Samohi musicians get schooled by legendary jazz trumpeter Arturo Sandoval
By Gary Walker
Latin and Afro-Cuban jazz standard-bearer Arturo Sandoval set a playful tone from the get-go when he dropped by Santa Monica High School’s Barnum Hall on March 22 to give student musicians a master class in the art of jazz.
When Santa Monica Jazz Bands Director Tom Whaley introduced the Cuban-born trumpeter and pianist as a nine-time Grammy winner, Sandoval interjected, arms outstretched, in mock anger: “Hey, it’s 10!”
It was a welcome icebreaker. Sandoval, who defected from Cuba 27 years ago while touring with idol and mentor Dizzy Gillespie, is as a living legend. And for the next 90 minutes, the avuncular 67-year-old entertained an audience of about 200 students while working hands-on with dozens of student musicians to impart what it means to be professional jazz musician and how a master executes his craft.
Samohi’s advanced Big Band group opened the event with the upbeat tune “Garaje Gato,” with Sandoval joining them on trumpet. Afterwards, he spent about 20 minutes on constructive
criticism about the need to play as a finely tuned unit.
Balancing charm and biting wit, Sandoval alternately praised and chastised the young band members, at times stepping in to show how it’s done on the piano or trumpet. Other times he played band leader, clapping, bouncing and stamping his feet.
“The drums sound OK, but the rhythm section sucks, in general,” he teased the band, intonations of his homeland still in his voice. “You’re missing the rhythm. You have to feel the beat.”
Among the pearls of wisdom that he offered the band: “Don’t take any note for granted — every note is important”; and “A good band is when all of the sections sound the same.”
Senior trumpeter Jane Wicklund stood next to Sandoval during his session with the band.
“It was terrifying and amazing at the same time,” said Wicklund, who at almost six feet tall stood several inches above Sandoval. “He teased me about my height a lot, but later he gave me a lot of pointers with the trumpet.”
Whaley had made sure his pupils knew exactly who they were dealing with before Sandoval’s arrival.
“The students were overwhelmed with excitement because they understand the immensity of his musicianship, skill and humanity,” Whaley said.
During a Q&A session that followed, Sandoval told the audience about his upbringing in Cuba and how music shaped his life.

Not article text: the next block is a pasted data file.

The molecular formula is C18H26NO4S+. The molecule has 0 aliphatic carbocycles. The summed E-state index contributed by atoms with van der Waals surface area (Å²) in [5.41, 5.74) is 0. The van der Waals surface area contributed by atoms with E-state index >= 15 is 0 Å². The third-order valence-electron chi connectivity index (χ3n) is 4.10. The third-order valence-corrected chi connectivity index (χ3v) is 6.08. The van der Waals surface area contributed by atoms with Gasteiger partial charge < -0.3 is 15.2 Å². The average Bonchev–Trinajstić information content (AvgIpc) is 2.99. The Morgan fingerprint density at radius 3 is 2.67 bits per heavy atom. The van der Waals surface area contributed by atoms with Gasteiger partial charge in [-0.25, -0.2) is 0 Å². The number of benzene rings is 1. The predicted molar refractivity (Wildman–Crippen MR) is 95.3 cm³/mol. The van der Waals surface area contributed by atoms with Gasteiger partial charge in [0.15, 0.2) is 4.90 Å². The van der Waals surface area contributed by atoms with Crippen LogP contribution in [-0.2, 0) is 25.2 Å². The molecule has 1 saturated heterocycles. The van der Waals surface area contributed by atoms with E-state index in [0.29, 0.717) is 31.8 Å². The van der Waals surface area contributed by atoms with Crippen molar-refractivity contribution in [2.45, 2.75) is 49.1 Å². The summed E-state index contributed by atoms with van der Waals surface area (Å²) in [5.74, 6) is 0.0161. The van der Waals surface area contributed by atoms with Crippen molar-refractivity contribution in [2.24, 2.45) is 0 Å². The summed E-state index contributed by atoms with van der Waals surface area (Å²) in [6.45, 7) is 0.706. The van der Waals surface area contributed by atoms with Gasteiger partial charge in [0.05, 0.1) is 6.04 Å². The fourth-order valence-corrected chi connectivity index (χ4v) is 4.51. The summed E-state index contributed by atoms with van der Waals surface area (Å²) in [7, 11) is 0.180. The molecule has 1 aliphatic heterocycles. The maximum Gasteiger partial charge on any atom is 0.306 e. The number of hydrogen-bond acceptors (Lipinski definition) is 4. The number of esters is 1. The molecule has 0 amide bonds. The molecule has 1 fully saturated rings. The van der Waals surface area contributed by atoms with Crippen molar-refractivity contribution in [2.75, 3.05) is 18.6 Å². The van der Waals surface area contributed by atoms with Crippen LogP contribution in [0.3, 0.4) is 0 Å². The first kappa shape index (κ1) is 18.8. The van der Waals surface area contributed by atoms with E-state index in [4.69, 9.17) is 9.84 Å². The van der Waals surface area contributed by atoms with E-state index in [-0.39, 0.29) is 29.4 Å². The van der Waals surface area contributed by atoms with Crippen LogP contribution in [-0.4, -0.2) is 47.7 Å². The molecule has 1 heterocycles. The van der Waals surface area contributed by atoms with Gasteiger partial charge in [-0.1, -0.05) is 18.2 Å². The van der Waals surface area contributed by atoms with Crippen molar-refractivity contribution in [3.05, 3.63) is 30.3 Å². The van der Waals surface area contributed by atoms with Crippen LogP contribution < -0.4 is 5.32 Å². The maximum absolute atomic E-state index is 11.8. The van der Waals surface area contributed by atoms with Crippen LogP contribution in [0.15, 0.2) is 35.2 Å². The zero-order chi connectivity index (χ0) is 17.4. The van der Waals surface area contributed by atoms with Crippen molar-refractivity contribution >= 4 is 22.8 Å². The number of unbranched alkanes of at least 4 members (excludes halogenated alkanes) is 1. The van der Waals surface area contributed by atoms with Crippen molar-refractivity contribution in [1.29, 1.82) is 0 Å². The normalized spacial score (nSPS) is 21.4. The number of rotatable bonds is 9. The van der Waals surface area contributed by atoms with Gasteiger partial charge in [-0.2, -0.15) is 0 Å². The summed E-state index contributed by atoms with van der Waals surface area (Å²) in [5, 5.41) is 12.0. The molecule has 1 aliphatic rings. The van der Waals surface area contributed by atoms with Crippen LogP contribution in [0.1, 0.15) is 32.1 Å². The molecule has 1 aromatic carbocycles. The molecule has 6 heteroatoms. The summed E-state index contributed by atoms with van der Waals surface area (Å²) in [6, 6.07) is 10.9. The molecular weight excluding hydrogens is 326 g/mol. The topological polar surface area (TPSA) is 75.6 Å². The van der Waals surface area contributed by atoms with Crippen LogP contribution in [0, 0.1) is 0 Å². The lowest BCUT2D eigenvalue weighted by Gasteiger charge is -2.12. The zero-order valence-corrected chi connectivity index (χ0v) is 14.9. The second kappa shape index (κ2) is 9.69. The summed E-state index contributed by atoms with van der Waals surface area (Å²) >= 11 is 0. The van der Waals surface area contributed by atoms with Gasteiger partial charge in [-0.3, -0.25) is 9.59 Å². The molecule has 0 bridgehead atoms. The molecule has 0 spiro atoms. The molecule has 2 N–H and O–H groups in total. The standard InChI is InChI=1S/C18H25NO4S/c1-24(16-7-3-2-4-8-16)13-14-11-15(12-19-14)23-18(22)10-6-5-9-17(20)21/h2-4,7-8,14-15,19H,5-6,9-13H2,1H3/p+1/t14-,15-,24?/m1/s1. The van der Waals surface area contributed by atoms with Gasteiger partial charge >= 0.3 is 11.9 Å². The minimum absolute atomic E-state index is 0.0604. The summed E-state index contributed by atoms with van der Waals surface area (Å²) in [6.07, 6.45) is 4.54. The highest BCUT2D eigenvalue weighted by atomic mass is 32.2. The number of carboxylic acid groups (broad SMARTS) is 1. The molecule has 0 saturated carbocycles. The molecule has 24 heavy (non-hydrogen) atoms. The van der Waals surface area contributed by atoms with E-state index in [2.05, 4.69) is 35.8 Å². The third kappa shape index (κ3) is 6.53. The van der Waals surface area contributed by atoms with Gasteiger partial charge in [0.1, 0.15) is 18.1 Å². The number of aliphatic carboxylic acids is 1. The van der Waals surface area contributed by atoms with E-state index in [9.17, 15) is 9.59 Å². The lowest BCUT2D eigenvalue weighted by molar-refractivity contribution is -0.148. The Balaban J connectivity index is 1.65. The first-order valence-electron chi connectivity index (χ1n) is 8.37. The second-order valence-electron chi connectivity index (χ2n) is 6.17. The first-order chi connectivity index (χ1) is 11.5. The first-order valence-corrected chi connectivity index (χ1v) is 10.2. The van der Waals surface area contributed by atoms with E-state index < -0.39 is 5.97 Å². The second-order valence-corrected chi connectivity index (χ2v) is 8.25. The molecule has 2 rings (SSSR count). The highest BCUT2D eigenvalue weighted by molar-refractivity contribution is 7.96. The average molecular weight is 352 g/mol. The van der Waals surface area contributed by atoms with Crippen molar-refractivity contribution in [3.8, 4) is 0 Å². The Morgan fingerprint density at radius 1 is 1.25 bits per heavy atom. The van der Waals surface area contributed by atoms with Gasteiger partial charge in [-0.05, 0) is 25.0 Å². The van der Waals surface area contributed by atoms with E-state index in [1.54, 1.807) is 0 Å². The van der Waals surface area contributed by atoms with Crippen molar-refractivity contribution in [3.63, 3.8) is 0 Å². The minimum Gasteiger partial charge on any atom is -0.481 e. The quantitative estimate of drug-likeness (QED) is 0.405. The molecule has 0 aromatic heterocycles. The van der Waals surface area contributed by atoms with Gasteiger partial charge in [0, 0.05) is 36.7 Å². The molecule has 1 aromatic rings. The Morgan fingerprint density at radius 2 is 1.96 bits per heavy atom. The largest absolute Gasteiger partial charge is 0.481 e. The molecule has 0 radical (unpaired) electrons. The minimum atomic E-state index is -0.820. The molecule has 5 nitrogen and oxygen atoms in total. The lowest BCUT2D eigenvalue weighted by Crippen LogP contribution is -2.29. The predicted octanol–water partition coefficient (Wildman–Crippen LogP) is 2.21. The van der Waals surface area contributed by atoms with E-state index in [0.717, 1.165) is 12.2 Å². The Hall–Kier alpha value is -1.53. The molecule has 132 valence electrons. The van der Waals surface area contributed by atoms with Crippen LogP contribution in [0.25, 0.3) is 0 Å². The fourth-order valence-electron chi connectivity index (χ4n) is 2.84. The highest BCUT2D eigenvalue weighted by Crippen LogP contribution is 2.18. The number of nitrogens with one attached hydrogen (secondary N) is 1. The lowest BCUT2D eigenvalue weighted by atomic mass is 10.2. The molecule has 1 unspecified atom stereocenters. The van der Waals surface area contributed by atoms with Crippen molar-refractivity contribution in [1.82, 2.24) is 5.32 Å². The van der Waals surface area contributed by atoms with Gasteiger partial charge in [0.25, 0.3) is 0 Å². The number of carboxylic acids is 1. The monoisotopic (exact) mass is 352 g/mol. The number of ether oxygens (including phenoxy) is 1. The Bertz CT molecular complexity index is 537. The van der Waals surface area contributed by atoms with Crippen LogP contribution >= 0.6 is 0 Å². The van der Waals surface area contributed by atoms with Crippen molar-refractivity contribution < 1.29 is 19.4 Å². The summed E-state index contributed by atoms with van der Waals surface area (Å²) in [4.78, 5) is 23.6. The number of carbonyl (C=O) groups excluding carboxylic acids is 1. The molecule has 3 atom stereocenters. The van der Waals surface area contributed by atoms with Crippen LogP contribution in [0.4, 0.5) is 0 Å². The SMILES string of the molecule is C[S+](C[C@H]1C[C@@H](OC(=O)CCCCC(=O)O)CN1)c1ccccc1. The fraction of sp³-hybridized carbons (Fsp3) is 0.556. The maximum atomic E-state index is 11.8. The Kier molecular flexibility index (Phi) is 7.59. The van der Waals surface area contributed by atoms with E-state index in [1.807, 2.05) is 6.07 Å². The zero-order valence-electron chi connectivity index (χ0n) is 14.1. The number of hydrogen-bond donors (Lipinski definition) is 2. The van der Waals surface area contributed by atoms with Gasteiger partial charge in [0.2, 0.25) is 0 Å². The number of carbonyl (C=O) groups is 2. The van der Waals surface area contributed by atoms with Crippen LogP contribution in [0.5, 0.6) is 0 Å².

“I grew up very poor. I had to leave school in the fifth grade to work to help my family. Then I found music,” he recalled. “Music saved my life. I always say that music is like a balm for the soul. It has the power to heal.”
Sandoval also recounted his time with Gillespie, saying “Dizzy was like a father to me.”
Responding to an audience question about playing two trumpets at the same time, Sandoval scoffed at what he called “a circus trick” — and then proceeded
to play the piano and the trumpet simultaneously, drawing a sustained ovation.
The advice coming from the master wasn’t limited to the band. Sandoval said there were two approaches for those who aspire to be musicians: to view music as
a hobby, or, for those who plan to be professionals, to completely immerse themselves in it.
“If you want to play professionally, be ready to bring a lot of passion and desire for music, because otherwise you’re going to be a loser. And we have enough losers — we need more winners,” he said as the audience chuckled. “Be ready to give your heart and soul to it.”
He chastised younger musicians who don’t bother to learn from those he called the masters: trumpeters Gillespie, Louis Armstrong and Chet Baker, pianists
Oscar Peterson and Sergei Rachmaninoff, and composers Wolfgang Amadeus Mozart and Johann Sebastian Bach.
Arturo Sandoval Institute Executive Director Myka Miller said she wasn’t surprised that Sandoval encouraged studying those he did while coming up.
“Arturo started the foundation with that in mind: How do we connect the future to the past?” she said.
Sandoval owns a piano that once belonged to Peterson, considered one of the best jazz pianists ever.
“It’s a gift from God to be able to get up every day and play that piano, knowing that his hands touched that piano,” Sandoval said with reverence in his voice.
Wicklund considers herself fortunate to have been a part of Sandoval’s master class.
“It was so inspiring, and we’re so lucky that he came to our school. So few people get the chance to experience playing with a great artist like him,” she said.